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Can Cycling Route Data Improve Transportation Projects?

With the CycleTracks app, the Association of Monterey Bay Area Governments wants bicyclists’ routes that the counties intend to use for planning purposes.

by / May 6, 2011
Photo courtesy of Pieter Musterd/Flickr CC pieter musterd/Flickr CC

A tri-county effort in California is enabling bicyclists to submit the routes they ride through a smartphone app. The governments intend to use the data for planning purposes.

The Association of Monterey Bay Area Governments (AMBAG) adopted the CycleTracks app in April. With assistance from consultants, AMBAG will use data that local cyclists upload to help develop a modeling tool to help make the tri-county area a better place to ride bikes.

AMBAG covers Monterey, San Benito and Santa Cruz counties. The association’s mission is to plan and implement regional policies for the three counties and their cities.

“Conceptually the idea is that better understanding the existing behavior of bicyclists in the Monterey Bay Area will help us understand the usefulness of bicycle projects in the future, and a better understanding of how people behave and try to model from potential demands of proposed infrastructures,” said Steph Nelson, AMBAG’s associate planner.

The free app was originally developed by the San Francisco County Transportation Authority and funded by a grant from the state transportation department. AMBAG received a $125,000 grant from the Monterey Bay Unified Air Pollution Control District to implement the app for its tri-county area. CycleTracks is available for the iPhone and Android.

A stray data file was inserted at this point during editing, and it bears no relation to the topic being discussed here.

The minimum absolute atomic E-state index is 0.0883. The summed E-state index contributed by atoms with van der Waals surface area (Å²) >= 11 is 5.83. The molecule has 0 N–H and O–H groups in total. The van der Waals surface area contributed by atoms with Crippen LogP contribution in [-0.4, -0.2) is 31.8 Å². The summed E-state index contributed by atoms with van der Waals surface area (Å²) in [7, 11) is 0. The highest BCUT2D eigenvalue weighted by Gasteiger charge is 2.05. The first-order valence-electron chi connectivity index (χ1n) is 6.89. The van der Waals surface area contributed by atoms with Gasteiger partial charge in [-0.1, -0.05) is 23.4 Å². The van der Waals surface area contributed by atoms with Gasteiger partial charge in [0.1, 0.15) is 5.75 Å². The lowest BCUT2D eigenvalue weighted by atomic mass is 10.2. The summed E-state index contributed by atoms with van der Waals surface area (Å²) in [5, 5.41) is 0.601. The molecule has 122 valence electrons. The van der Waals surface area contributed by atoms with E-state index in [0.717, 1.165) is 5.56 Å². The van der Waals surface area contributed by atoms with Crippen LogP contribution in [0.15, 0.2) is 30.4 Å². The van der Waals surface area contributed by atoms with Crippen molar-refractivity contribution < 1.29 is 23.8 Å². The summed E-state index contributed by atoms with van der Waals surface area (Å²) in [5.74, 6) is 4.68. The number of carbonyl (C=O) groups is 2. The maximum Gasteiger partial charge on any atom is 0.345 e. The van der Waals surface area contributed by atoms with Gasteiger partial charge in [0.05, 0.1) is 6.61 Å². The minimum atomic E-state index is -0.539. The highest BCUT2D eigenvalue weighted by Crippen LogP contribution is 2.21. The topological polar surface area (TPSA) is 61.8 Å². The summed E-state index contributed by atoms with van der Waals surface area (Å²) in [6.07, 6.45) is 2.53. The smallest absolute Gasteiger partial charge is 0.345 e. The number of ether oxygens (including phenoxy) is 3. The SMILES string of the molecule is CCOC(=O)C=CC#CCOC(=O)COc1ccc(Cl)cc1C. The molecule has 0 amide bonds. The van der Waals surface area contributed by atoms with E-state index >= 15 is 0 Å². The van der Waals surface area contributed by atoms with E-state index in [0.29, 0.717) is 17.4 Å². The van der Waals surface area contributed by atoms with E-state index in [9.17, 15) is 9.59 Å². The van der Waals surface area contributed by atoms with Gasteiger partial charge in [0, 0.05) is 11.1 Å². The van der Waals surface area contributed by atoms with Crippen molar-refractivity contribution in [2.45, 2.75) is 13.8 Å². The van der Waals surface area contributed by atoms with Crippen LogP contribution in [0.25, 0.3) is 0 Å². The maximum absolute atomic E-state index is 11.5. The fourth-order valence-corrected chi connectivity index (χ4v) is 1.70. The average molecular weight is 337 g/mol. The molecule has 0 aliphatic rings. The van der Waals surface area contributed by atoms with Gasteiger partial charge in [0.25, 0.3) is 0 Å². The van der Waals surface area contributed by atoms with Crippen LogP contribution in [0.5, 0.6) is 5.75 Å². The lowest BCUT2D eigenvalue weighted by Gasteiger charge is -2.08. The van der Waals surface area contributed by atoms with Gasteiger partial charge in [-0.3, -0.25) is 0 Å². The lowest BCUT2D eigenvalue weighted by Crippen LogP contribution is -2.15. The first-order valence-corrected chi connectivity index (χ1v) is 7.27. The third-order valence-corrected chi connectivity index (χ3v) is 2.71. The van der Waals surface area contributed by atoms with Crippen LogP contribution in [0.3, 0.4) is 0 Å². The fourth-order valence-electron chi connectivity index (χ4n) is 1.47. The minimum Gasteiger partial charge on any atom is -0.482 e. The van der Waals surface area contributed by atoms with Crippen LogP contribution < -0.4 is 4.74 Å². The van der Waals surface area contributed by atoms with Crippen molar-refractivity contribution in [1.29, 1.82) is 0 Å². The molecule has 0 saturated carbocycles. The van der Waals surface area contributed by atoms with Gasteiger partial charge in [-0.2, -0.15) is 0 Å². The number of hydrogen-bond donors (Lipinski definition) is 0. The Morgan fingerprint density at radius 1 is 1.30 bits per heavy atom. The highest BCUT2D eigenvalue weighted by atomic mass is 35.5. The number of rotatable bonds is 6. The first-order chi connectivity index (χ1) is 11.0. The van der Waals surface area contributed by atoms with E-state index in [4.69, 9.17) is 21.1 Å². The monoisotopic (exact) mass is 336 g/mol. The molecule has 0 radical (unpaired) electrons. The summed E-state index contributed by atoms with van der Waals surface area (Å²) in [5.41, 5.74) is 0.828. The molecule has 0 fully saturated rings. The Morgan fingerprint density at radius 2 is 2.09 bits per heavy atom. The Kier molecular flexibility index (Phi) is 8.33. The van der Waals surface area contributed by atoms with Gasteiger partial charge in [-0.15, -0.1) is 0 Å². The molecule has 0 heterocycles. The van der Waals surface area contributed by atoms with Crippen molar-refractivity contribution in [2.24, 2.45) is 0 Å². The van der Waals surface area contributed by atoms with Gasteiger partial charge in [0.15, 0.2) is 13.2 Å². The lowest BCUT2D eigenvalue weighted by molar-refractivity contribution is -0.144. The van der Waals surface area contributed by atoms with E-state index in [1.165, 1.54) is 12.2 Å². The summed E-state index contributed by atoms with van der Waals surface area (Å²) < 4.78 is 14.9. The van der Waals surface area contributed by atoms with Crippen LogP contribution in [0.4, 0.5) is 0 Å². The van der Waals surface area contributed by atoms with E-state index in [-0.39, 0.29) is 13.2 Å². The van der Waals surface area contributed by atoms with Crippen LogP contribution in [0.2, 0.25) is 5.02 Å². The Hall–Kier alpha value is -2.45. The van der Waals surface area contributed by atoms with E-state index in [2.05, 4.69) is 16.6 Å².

Cyclists click “start” at the beginning of a ride and at the end, click “save.” The user then specifies the trip’s purpose and can leave comments. Cyclists also may choose to enter personal information such as their name, gender and e-mail address. Inputting the personal information is optional, but Nelson said if users do they are eligible to win prizes. Information submitted to the app is confidential and won’t be distributed publicly.

“We’re not sharing that information with anybody for any purpose other than the [contest] drawing, but that’s also optional,” Nelson said. “So it really would take a proactive person to give us all the information they have to give us.”

The data is being stored on the San Francisco County Transportation Authority’s servers. The data will eventually be packaged and submitted to AMBAG for analysis.

Nelson said the app doesn’t give the county governments the capability to track an individual cyclist.

According to the San Francisco County Transportation Authority, the app uses a smartphone’s GPS function to track a user’s bike route. Users may cancel the tracking anytime during a ride, which will cancel data submissions on the app.

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Sarah Rich

In 2008, Sarah Rich graduated from California State University, Chico, where she majored in news-editorial journalism and minored in sociology. She wrote for for Government Technology magazine from 2010 through 2013.

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